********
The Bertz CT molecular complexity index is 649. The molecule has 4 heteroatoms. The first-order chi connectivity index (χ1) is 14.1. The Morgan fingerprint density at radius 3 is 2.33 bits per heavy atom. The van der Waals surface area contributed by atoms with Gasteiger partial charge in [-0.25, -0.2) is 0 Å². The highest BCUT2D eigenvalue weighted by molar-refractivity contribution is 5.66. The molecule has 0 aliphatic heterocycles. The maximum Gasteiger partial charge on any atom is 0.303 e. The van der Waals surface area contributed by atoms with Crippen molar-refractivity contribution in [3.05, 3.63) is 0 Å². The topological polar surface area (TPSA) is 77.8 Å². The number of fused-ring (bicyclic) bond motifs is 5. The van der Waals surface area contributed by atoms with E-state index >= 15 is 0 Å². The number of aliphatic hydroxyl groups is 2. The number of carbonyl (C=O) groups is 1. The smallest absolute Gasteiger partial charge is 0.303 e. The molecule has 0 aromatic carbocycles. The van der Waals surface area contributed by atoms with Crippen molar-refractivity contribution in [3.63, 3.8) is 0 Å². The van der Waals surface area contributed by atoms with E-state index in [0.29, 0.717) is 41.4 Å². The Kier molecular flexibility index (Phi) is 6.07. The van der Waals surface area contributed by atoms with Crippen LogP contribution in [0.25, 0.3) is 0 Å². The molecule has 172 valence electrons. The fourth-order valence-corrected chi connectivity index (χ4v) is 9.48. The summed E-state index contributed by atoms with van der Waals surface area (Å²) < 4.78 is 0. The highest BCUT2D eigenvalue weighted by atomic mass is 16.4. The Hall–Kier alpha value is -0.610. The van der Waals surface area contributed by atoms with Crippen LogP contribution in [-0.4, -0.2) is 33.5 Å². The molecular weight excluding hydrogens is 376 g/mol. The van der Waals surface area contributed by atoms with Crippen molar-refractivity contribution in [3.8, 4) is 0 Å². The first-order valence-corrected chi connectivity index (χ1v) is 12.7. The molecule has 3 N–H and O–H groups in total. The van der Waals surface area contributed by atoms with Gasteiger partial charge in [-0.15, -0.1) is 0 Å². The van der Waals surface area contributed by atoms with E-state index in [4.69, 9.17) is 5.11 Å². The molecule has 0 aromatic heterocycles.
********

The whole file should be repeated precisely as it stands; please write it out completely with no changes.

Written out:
The Bertz CT molecular complexity index is 649. The molecule has 4 heteroatoms. The first-order chi connectivity index (χ1) is 14.1. The Morgan fingerprint density at radius 3 is 2.33 bits per heavy atom. The van der Waals surface area contributed by atoms with Gasteiger partial charge in [-0.25, -0.2) is 0 Å². The highest BCUT2D eigenvalue weighted by molar-refractivity contribution is 5.66. The molecule has 0 aliphatic heterocycles. The maximum Gasteiger partial charge on any atom is 0.303 e. The van der Waals surface area contributed by atoms with Crippen molar-refractivity contribution in [3.05, 3.63) is 0 Å². The topological polar surface area (TPSA) is 77.8 Å². The number of fused-ring (bicyclic) bond motifs is 5. The van der Waals surface area contributed by atoms with E-state index >= 15 is 0 Å². The number of aliphatic hydroxyl groups is 2. The number of carbonyl (C=O) groups is 1. The smallest absolute Gasteiger partial charge is 0.303 e. The molecule has 0 aromatic carbocycles. The van der Waals surface area contributed by atoms with Crippen molar-refractivity contribution in [3.63, 3.8) is 0 Å². The van der Waals surface area contributed by atoms with E-state index in [0.29, 0.717) is 41.4 Å². The Kier molecular flexibility index (Phi) is 6.07. The van der Waals surface area contributed by atoms with Crippen LogP contribution in [0.25, 0.3) is 0 Å². The molecule has 172 valence electrons. The fourth-order valence-corrected chi connectivity index (χ4v) is 9.48. The summed E-state index contributed by atoms with van der Waals surface area (Å²) < 4.78 is 0. The highest BCUT2D eigenvalue weighted by atomic mass is 16.4. The Hall–Kier alpha value is -0.610. The van der Waals surface area contributed by atoms with Crippen LogP contribution in [-0.4, -0.2) is 33.5 Å². The molecular weight excluding hydrogens is 376 g/mol. The van der Waals surface area contributed by atoms with Crippen molar-refractivity contribution in [3.8, 4) is 0 Å². The first-order valence-corrected chi connectivity index (χ1v) is 12.7. The molecule has 3 N–H and O–H groups in total. The van der Waals surface area contributed by atoms with Gasteiger partial charge in [-0.15, -0.1) is 0 Å². The van der Waals surface area contributed by atoms with E-state index in [4.69, 9.17) is 5.11 Å². The molecule has 0 aromatic heterocycles.